Pyridostigmin belongs as a drug to the group of indirect parasympathomimetics. It thus indirectly activates the acetylcholine activity on the receptors of the parasympathetic nervous system by inhibiting the enzyme acetylcholinesterase.
The active substance is a quaternary amine complex which is present in medicaments as bromide. Dissolved pyridostigmine bromide is a white, crystalline powder. It dissolves very well in water. The drug is administered as needed in the form of tablets.
Pyridostigmine bromide can not cross the blood-brain barrier because it is not lipophilic due to its salt-like structure. Its plasma half life is about 1.5 hours. After use, the drug is partially metabolized and excreted partly unchanged renal (via the urine).
Pyridostigmine indirectly acts by inhibiting the enzyme acetylcholinesterase. This enzyme is responsible for the degradation of the neurotransmitter acetylcholine in the synaptic cleft to acetate and choline.
The inhibition of acetylcholinesterase in turn causes an increase in the acetylcholine concentration at the motor end plate. The existing there acetylcholine receptors are cation channels, which stimulated by acetylcholine cation currents stimulate the muscles. This increases the tone (tension) of certain muscles, increasing the likelihood of muscle contraction. In general, the activity of the parasympathetic nervous system, which is responsible for the physical processes in the resting phase, is also increasing.
The parasympathetic nervous system controls muscle tone and metabolic processes including bowel and bladder function. In autoimmune myasthenia gravis, disorders of the receptors for acetylcholine occur, so that only a higher acetylcholine concentration can cause sufficient muscle contractions.
The bladder or intestinal muscles are stimulated. This property also makes pyridostigmine a good drug for treating paralysis of the bladder or bowel muscles. The increase in acetalcholine concentration also causes a suppression of antagonist muscle relaxants from the acetylcholine receptors, which are used as muscle relaxant drugs. If necessary, pyridostigmine is used to eliminate the effects of these drugs.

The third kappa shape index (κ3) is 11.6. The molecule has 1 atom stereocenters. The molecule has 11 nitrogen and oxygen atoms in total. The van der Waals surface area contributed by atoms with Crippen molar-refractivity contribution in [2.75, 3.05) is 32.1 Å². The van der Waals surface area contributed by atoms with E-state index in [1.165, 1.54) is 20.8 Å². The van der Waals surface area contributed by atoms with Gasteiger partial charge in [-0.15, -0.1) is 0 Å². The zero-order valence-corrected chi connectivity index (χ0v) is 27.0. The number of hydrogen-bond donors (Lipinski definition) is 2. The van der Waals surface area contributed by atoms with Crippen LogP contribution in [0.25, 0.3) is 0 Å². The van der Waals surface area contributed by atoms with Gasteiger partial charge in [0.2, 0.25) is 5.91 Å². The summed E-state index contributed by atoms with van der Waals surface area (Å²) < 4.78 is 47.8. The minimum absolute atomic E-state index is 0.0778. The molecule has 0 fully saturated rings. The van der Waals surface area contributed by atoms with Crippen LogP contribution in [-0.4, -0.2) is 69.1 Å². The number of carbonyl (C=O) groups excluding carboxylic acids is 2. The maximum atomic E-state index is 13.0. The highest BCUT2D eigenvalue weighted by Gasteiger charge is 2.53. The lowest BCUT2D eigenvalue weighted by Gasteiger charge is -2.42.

Pyridostigmine is mainly used to treat the disease Myasthenia gravis. Depending on the severity of the disease, the doctor must determine the individual dose of the drug.
The treatment begins with the sole administration of pyridostigmine. However, if there is no improvement, treatment may continue in combination with guanine. The drug is administered in the form of tablets. Due to the many possible side effects and the possibility of interaction with various other drugs, the treatment should always take place under medical supervision.
The use together with other parasympathomimetic agents leads to the enhancement of the effect. The effect of the muscle relaxant medication is removed. If necessary, pyridostigmine should be used in the event of overdose with muscle relaxants or other problems. Another application is the application in case of urinary retention or intestinal atony (intestinal paralysis). However, care must be taken to ensure that pyridostigmine is absolutely contraindicated in the case of a mechanical bowel obstruction or a mechanically induced bladder emptying disorder.
The stimulation of the bladder or intestinal musculature in this case can lead to serious complications. Prophylactically pyridostigmine was also used in the "Second Gulf War 1991" against poisoning by cholinesterase inhibitor-based chemical warfare agents.
The use of pyridostigmine, as with all medications, carries the risk of side effects that may occur but need not occur.
As the activity of the parasympathetic nervous system is increased, varying degrees of such symptoms result, such as diarrhea, vomiting, abdominal cramps, increased salivation, increased mucus formation in the bronchi, bradycardia, hypotension and adjustment disorders of the eye. As bronchoconstriction may also be restricted, it is contraindicated in patients with obstructive pulmonary disease.
The same applies to mechanical bowel and bladder closure. An overdose of the drug can lead to a weakening of the airway muscles due to a cholinergic crisis. Other side effects include increased sweating and increased urination. Pregnancy or breast-feeding should be avoided with pyridostigmine.